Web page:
He played through the first half of the year, but was ultimately shut down for the rest of the season after the Rangers fell out of playoff contention.

Shattenkirk will be expected to add to the offensive contribution, especially on the power play.

His defensive game will have to improve, however. Smith signed a four-year, $17 million deal in the 2017 offseason after he was acquired from the Detroit Red Wings.

He contributed well enough to earn the contract, but did not play well at all last season, during which he was waived and spent time with the Wolf Pack in the AHL.

Smith ultimately earned his roster spot back with an excellent training camp and preseason.

The main focus for this season, however, will be the play of the young guys on the team. Goaltender Alexandar Georgiev earned the backup spot after an excellent sample of games last season and a solid preseason.

He should see more playing time, as Lundqvist may not play the usual hefty amount of games he plays in net.

Lias Andersson, Filip Chytil, Vinni Lettieri, Ryan Spooner and Vladislav Namestnikov headline the young forwards group.

Andersson, Chytil, and Lettieri made their NHL debuts with the Rangers last season and both got some professional experience, each scoring their first NHL goal in the process.

Their roles will be increased, as they make up a huge part of the rebuild.

Spooner and Namestnikov were acquired at the trade deadline last year and both made an immediate impact, heavily contributing to the scoring.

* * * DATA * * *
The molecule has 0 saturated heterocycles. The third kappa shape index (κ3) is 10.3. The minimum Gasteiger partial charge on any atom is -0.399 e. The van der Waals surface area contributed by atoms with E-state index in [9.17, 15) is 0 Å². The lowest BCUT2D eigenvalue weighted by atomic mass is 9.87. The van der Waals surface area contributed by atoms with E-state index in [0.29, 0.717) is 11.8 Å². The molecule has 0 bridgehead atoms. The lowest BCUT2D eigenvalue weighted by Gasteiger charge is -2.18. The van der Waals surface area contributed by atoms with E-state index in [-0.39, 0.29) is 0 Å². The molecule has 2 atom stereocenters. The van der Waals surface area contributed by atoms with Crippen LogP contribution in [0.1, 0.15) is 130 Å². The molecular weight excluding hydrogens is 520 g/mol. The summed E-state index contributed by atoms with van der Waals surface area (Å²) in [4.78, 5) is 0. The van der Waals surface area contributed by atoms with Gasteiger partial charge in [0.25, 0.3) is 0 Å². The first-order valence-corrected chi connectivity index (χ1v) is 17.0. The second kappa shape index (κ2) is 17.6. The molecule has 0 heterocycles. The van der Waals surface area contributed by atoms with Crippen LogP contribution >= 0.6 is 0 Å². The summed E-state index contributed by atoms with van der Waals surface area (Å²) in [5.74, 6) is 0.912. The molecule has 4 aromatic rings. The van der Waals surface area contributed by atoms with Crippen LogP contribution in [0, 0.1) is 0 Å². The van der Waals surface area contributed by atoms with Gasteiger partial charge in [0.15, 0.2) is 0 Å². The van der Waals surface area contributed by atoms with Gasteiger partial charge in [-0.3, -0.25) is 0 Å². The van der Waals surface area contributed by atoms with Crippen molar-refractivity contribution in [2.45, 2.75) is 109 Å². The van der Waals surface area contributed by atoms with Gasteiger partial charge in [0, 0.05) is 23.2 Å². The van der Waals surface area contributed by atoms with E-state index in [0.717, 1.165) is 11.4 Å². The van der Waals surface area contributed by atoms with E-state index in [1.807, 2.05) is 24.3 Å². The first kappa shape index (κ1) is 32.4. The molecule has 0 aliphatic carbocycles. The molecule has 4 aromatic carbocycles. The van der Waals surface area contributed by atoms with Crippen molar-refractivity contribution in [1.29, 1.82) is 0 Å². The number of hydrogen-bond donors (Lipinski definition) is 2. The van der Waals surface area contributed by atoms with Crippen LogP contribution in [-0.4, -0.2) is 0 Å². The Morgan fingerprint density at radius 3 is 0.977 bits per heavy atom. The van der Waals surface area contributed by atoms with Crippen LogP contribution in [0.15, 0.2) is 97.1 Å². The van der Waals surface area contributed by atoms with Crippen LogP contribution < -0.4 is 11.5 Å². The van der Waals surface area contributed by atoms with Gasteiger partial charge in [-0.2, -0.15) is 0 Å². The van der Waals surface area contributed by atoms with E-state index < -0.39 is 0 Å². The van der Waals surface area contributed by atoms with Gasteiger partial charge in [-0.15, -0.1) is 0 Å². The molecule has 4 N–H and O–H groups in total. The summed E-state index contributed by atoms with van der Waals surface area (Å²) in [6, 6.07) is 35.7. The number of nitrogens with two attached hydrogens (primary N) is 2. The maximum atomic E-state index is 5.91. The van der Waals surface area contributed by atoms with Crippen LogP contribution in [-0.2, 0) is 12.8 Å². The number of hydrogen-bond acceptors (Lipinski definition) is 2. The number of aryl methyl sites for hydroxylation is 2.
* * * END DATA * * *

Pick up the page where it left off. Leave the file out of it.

Namestnikov and Spooner were both re-signed to two-year extensions after being restricted free agent at the end of the season.

Defensemen Neal Pionk and John Gilmour impressed in their short stint with the Blueshirts last season, though only Pionk made the Rangers roster.

Overall, the 2018-19 Rangers roster is a combination of experienced veterans, young players with very significant roles, top prospects at all positions, and new faces that will get their first taste of a full NHL season.

This is not a roster that will likely make the playoffs this season, or even the next few seasons after that.

However, this will be a brand new era of rebuilding and retooling the team for a potentially successful future.

With that in mind, fans should not expect a very good team record, but should also look beyond the numbers.

There is plenty of young talent and it will be interesting to see how the rebuild and development unfolds.

The Rangers open their 2018-19 season at home against the Nashville Predators on Thursday, Oct. 4.